And as Comrade Physioprof says above, it (somewhat sadly) REALLY does matter. This was one of the most baffling experiences my fellow grad students and I had in getting to know the science world — the idea that mediocre researchers who could give great talks could end up being the hot item at the meeting. We would walk around and say, “What’s the deal, I’ve read that guys papers, his work is lousy, why does everyone think he’s great?” Style does matter.
    Anyhow, don’t know if anyone’s still reading this thread. If you are, Happy Thanksgiving!
    (p.s. – I never was a great Sagan fan, but the record does show he was an effective communicator)

  24. Hi there – Busy time, so I haven’t been able to check back until now. For starters, I love Jon Stewart. He’s tremendous. And it is possible to love the product, but hate what it says about our society — that serious journalists and politicians battle their way to get on the fake news show. Stewart himself is constantly commenting humorously, but also seriously, on what it says about how our society has changed.
    A few specifics to the comments above:
    Sci – the book is working fine as is. It’s not really written in a totally scientist-friendly voice because my feeling is that the science community needs a little more stick than carrot. Sorry. I just listen to way too many science communicators who convey endless frustration at the difficulty of dealing with scientists in trying to help them communicate with the general public. The response to the book mirrors this. One very major newspaper journalist said to me, “there’s nothing new in your book, the only thing that’s new is that you’re the first person with a science Ph.D. saying these things to the science community, maybe they’ll finally listen to you since they refuse to listen to any of us journalists.” It’s a real problem. Scientists have a tendency to band together and tell each other, “we’re really not that bad with communication.” But try asking the journalists. Yes, you are. It’s the truth. Sorry if it hurts sometimes. It hurt me to tell some of the tales in the book of being a doofus in Hollywood. I’d rather tell about being the life of the party at Hollywood parties. But that wouldn’t be the truth.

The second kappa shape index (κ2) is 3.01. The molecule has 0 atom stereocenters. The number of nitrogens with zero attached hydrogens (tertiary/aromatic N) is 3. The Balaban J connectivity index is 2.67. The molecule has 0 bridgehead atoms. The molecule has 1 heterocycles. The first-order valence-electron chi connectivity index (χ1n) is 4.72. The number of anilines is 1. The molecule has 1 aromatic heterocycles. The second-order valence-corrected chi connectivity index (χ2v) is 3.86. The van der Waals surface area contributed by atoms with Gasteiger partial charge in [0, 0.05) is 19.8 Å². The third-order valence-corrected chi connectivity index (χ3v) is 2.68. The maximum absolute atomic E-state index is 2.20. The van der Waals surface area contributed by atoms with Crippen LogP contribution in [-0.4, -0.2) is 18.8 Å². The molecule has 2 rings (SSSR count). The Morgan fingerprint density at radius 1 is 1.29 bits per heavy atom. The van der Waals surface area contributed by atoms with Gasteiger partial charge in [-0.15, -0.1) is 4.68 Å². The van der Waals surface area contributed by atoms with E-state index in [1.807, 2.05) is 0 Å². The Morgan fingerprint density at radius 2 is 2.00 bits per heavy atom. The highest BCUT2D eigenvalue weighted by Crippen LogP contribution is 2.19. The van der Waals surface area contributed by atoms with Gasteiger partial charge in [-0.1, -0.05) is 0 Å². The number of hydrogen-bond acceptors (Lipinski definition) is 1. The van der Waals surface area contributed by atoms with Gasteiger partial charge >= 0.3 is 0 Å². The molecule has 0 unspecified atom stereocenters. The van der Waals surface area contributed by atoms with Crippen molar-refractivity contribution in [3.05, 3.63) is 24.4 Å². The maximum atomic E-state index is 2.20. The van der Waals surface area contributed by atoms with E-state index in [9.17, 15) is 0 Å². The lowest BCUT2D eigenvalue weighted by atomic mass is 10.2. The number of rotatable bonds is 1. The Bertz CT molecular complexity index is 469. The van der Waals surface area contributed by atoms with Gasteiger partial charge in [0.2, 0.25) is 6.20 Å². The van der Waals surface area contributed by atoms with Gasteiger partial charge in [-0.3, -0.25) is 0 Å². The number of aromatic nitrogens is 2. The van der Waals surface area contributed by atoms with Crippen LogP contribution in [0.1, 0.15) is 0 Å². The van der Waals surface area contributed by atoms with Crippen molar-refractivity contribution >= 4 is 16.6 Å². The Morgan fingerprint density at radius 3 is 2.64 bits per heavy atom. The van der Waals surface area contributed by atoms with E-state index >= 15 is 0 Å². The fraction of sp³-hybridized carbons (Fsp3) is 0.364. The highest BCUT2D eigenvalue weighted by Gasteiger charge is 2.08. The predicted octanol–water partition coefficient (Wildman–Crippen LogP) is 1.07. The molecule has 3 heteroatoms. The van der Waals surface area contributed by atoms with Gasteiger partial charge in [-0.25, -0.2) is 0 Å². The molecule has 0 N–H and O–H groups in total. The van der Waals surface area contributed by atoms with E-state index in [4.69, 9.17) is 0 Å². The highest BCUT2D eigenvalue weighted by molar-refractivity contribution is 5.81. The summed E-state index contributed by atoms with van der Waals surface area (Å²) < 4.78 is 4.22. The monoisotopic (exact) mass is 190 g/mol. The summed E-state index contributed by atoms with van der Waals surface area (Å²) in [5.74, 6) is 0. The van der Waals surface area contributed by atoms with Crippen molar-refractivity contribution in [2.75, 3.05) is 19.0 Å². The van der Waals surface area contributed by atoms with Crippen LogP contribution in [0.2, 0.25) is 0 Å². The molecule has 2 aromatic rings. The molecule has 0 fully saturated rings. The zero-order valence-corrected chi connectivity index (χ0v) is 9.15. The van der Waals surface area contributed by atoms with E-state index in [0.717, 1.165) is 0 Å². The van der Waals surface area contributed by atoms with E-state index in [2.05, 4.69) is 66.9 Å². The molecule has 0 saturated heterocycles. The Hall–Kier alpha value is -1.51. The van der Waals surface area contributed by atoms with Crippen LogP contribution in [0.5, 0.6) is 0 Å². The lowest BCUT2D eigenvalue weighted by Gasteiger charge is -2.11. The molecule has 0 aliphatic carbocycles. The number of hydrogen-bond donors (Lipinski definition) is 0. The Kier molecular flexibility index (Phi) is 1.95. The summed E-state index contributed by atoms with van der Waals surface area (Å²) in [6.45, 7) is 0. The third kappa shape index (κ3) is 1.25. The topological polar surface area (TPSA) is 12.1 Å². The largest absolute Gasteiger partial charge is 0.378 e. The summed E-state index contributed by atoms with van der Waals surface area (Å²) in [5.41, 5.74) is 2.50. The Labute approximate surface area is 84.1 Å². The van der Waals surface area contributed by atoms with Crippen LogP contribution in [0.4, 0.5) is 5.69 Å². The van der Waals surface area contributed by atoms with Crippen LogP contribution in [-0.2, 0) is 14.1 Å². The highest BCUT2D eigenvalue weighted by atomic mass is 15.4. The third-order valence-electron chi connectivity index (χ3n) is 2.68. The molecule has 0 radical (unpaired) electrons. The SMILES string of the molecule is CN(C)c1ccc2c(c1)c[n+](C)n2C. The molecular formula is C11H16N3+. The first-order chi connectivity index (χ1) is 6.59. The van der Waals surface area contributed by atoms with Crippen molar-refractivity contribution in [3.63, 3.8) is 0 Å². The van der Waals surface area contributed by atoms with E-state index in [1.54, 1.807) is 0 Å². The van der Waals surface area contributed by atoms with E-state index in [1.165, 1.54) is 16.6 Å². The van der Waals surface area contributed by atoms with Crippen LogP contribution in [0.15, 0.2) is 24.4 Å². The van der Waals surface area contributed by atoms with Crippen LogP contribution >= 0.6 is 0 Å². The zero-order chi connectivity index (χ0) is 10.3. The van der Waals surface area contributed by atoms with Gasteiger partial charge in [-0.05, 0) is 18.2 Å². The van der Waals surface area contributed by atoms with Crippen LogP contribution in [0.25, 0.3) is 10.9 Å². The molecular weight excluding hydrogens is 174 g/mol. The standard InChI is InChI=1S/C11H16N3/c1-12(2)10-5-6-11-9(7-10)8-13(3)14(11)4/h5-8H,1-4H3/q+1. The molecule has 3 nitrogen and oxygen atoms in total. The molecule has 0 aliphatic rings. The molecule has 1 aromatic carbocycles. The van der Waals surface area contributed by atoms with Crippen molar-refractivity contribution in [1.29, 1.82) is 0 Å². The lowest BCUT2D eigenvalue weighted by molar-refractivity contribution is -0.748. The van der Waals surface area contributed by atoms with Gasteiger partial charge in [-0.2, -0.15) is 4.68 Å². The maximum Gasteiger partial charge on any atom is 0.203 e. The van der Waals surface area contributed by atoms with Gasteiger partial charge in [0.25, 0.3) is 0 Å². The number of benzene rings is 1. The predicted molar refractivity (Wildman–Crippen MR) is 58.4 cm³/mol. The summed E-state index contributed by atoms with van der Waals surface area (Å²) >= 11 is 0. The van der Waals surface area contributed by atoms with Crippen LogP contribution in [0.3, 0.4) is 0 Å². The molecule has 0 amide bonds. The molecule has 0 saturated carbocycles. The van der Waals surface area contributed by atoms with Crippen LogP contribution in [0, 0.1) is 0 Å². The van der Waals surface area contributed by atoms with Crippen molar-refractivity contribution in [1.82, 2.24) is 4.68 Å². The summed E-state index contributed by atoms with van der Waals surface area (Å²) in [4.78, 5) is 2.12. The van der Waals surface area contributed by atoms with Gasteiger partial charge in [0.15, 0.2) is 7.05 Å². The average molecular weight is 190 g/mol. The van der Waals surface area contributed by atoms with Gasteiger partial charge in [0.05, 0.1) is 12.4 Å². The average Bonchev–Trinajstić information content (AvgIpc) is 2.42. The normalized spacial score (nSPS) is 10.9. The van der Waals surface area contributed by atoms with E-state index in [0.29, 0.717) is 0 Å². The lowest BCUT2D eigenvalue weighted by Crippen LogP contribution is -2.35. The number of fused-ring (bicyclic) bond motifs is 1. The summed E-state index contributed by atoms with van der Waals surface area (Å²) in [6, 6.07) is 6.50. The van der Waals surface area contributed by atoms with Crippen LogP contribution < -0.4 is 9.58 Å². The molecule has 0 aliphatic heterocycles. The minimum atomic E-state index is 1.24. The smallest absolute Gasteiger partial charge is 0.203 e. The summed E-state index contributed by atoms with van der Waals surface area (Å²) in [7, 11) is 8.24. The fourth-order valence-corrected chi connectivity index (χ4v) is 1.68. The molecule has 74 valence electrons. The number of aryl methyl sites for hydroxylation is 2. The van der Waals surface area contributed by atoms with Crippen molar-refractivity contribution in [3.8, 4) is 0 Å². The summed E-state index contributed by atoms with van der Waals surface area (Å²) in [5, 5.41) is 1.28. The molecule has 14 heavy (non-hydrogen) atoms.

IanW – the book is about broad communication, not academic communication. Broad communicators are appreciating it, academics not quite as much. Which is to be expected.
    Jan Stradowski – If you get the chance, please read the third chapter of the book — the chapter on storytelling where I tell about how we took Flock of Dodos from being a film for academics into being a film suitable for a broad enough audience that it was accepted to Tribeca and acquired by Showtime (not PBS!). How did we do that? It wasn’t by not sticking to the facts. The film is completely scientifically accurate — which was crucial when Jonathan Wells began attacking the Haeckel’s Embryos segment, and PZ Myers was able to examine every word of that part of the film and verify it was all correct. But the way we managed to achieve both accuracy and popularity was by paying a LARGE price in terms of time, energy, and money. And that is the overall message of the book — you have to invest more in communication. Which is something most of you know, deep inside. If you go to a scientific meeting and write your talk on the plane (as I did more than once during my science career) you may think it won’t matter because you feel you’re great at “winging it.” But the sad truth is, you get what you pay for. Giving a good presentation takes a huge amount of time and effort.
    And as Comrade Physioprof says above, it (somewhat sadly) REALLY does matter. This was one of the most baffling experiences my fellow grad students and I had in getting to know the science world — the idea that mediocre researchers who could give great talks could end up being the hot item at the meeting. We would walk around and say, “What’s the deal, I’ve read that guys papers, his work is lousy, why does everyone think he’s great?” Style does matter.
    Anyhow, don’t know if anyone’s still reading this thread. If you are, Happy Thanksgiving!
    (p.s. – I never was a great Sagan fan, but the record does show he was an effective communicator)